Gastarbeider in Sarajevo

Na ruim twee jaar en veel verhalen in het Bosnisch uit Nederland, zoals beloofd op mijn afscheidsborrel, ook verhalen in het Nederlands uit Bosnië. Veel plezier. S.


The Blood Mine

The Dark Side of Arcelor Mittal and Survivors Quest for Justice in Bosnia and Herzegovina

By Elmina Kulasic

MPP 2011

Ima da ga bude – it will have to be!” A heartbreaking phrase uttered through a shaky voice and eyes full of tears by Satko Mujagic, an Omarska concentration camp survivor.

Satko’s agony and personal quest for justice began 20 years ago on May 24, 1992 in a small town Kozarac – my hometown as well. It was supposed to be a sunny day but instead the town was surrounded and besieged. Satko as a civilian, together with the majority of inhabitants from Kozarac including my family, was detained for 200 days in surrounding concentration camps of which approximately three months have been in Omarska.   

Omarska, a notorious death camp for non-Serbs in the Prijedor municipality, was discovered in August 1992 by British journalists Ed Vulliamy and Penny Marshal which caused widespread outrage throughout the international community. The skeleton-like images reminded the world of the Second World War and the Holocaust. The images and the truths about the concentration camps were one of the key triggers which culminated in the establishment of the International Criminal Tribunal for former Yugoslavia (ICTY). The crimes against humanity committed in Omarska and other surrounding death camps have not gone unpunished by the ICTY and local Bosnia and Herzegovina (BiH) courts.

The commitment to the return of refugees guaranteed by Annex 7 of the Dayton Peace Accords, which ended the war in BiH, has constructed a somewhat positive image around Kozarac and Prijedor. A number of refugees have returned, the steady economic progress together with foreign reminances has enabled them to rebuild their homes – to an extent, and the local authorities in Prijedor have given permission for the Kozarac Memorial to be built. However, these are only some of the few examples of post-conflict reconstruction and reconciliation. Unfortunately, the genocidal campaign carried out in Kozarac and Prijedor in 1992 is still very much present today in 2012. The local authorities have constructed a policy of denial and have refused to acknowledge the crimes committed. Nevertheless, the darker side of this issue and compliance with the policy of appeasement and denial is the world largest steel conglomerate which now owns 51% of the industrial mine complex where the Omarska concentration camp was situated  – Arcelor Mittal.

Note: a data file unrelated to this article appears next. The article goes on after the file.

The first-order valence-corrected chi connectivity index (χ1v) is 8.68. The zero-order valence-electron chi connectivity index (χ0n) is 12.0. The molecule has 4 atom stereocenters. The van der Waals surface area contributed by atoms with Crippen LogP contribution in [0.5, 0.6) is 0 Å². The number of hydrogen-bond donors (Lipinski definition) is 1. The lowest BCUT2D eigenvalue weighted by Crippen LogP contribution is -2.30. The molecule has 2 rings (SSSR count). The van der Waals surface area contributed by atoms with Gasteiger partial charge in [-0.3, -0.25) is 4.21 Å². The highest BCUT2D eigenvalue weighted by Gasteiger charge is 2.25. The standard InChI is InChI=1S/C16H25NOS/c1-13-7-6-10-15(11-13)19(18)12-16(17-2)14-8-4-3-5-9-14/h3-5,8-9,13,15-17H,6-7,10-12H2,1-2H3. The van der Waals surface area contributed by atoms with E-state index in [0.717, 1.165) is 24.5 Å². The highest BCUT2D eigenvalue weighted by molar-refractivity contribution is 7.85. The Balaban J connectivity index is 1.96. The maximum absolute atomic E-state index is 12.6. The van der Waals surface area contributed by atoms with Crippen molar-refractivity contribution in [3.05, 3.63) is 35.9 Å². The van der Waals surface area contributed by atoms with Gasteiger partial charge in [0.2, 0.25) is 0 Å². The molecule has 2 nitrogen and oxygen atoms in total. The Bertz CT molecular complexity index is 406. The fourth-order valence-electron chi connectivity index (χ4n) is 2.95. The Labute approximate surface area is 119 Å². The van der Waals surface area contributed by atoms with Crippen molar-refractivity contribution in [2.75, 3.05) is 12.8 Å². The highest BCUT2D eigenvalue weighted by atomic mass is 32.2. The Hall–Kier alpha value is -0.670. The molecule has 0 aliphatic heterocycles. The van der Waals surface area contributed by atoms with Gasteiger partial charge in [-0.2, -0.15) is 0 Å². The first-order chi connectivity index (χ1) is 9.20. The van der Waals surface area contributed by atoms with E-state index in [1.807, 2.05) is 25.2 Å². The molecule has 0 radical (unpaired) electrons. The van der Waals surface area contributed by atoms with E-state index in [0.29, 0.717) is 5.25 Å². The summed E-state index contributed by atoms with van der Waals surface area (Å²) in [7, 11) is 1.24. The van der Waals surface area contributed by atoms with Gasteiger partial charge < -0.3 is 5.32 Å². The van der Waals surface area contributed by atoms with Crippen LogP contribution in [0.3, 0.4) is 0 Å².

On January 14, 2005 during a meeting with Omarska concentration camp survivors in Rotterdam, the former CEO for Europe of Mittal Steel agreed that access to the former concentration camp will be granted under the condition that a request for entry is sent prior to the visit. The agreement also included the preservation of the “White House,” where the detainees were tortured and killed, and the construction of the Omarska Memorial Center. In the last couple of years the agreement about the preservation of the “White House” was breached. The house was painted covering all traces of blood and evidence of torture, while the construction of the Omarska Memorial Center has been completely abandoned. Furthermore, the notorious chair on which the detainees were tortured went missing. The agreement regarding access to the concentration camp was respected until this year’s change of Arcelor Mittal policy; denial of access to the former concentration camp.  

The access to the former concentration camp was not only denied to the victim’s families, it was denied to a group of students from Munich, researchers from Goldsmiths University of London and to the Four Faces of Omarska, a peace activist’s organization from Serbia 

It is disturbing that a well established and world know corporation such as Arcelor Mittal is in the forefront when it comes to the denial of the Omarska concentration camp. On the one hand it is praising itself for its social and corporate responsibility to the local community; while on the other it is breaching its 2005 agreement with the concentration camp survivors. At the same time, while it “donated” thousands of pounds to the construction of the ArcelorMittal Orbit in London, it has yet to donate a cent to the construction of the Omarske Memorial Center. 

The struggle of the Omarska concentration camp survivors to commemorate and remember their loved ones as well as to have access to the sites were the crimes have been committed is overwhelming in every single sense. Not only do they have to deal with the loss of their loved ones; they also have to deal with corporate denial of the crimes. Nevertheless, with the involvement of the survivors, local and international non-governmental organizations as well as a number of political actors the truths will prevail. Thus, if anything is certain at this point it is that the painful echoes of the notorious concentration camp Omarska will be heard, remembered and commemorate in Prijedor – with or without Arcelor Mittal’s permission.


Gastarbeider in Sarajevo
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